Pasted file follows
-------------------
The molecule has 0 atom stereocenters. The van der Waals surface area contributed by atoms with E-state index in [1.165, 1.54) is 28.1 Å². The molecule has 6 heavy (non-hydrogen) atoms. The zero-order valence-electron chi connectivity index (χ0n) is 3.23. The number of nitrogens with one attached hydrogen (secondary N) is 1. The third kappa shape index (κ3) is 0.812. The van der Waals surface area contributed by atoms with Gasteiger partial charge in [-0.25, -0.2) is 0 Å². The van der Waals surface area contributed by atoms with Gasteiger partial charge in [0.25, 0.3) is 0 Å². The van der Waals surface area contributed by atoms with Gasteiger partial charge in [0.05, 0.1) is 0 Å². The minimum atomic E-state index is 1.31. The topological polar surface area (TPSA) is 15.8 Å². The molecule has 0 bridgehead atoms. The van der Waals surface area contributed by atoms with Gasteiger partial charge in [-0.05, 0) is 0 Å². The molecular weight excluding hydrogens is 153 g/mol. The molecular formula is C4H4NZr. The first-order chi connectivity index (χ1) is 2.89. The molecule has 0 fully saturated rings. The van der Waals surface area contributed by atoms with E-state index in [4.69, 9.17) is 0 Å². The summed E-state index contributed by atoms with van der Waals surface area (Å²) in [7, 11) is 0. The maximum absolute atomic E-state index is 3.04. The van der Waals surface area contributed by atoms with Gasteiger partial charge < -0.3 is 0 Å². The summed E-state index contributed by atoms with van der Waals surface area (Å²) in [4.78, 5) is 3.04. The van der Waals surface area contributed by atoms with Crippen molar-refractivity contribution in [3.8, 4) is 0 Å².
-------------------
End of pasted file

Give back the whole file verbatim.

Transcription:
The molecule has 0 atom stereocenters. The van der Waals surface area contributed by atoms with E-state index in [1.165, 1.54) is 28.1 Å². The molecule has 6 heavy (non-hydrogen) atoms. The zero-order valence-electron chi connectivity index (χ0n) is 3.23. The number of nitrogens with one attached hydrogen (secondary N) is 1. The third kappa shape index (κ3) is 0.812. The van der Waals surface area contributed by atoms with Gasteiger partial charge in [-0.25, -0.2) is 0 Å². The van der Waals surface area contributed by atoms with Gasteiger partial charge in [0.25, 0.3) is 0 Å². The van der Waals surface area contributed by atoms with Gasteiger partial charge in [0.05, 0.1) is 0 Å². The minimum atomic E-state index is 1.31. The topological polar surface area (TPSA) is 15.8 Å². The molecule has 0 bridgehead atoms. The van der Waals surface area contributed by atoms with Gasteiger partial charge in [-0.05, 0) is 0 Å². The molecular weight excluding hydrogens is 153 g/mol. The molecular formula is C4H4NZr. The first-order chi connectivity index (χ1) is 2.89. The molecule has 0 fully saturated rings. The van der Waals surface area contributed by atoms with E-state index in [4.69, 9.17) is 0 Å². The summed E-state index contributed by atoms with van der Waals surface area (Å²) in [7, 11) is 0. The maximum absolute atomic E-state index is 3.04. The van der Waals surface area contributed by atoms with Gasteiger partial charge < -0.3 is 0 Å². The summed E-state index contributed by atoms with van der Waals surface area (Å²) in [4.78, 5) is 3.04. The van der Waals surface area contributed by atoms with Crippen molar-refractivity contribution in [3.8, 4) is 0 Å².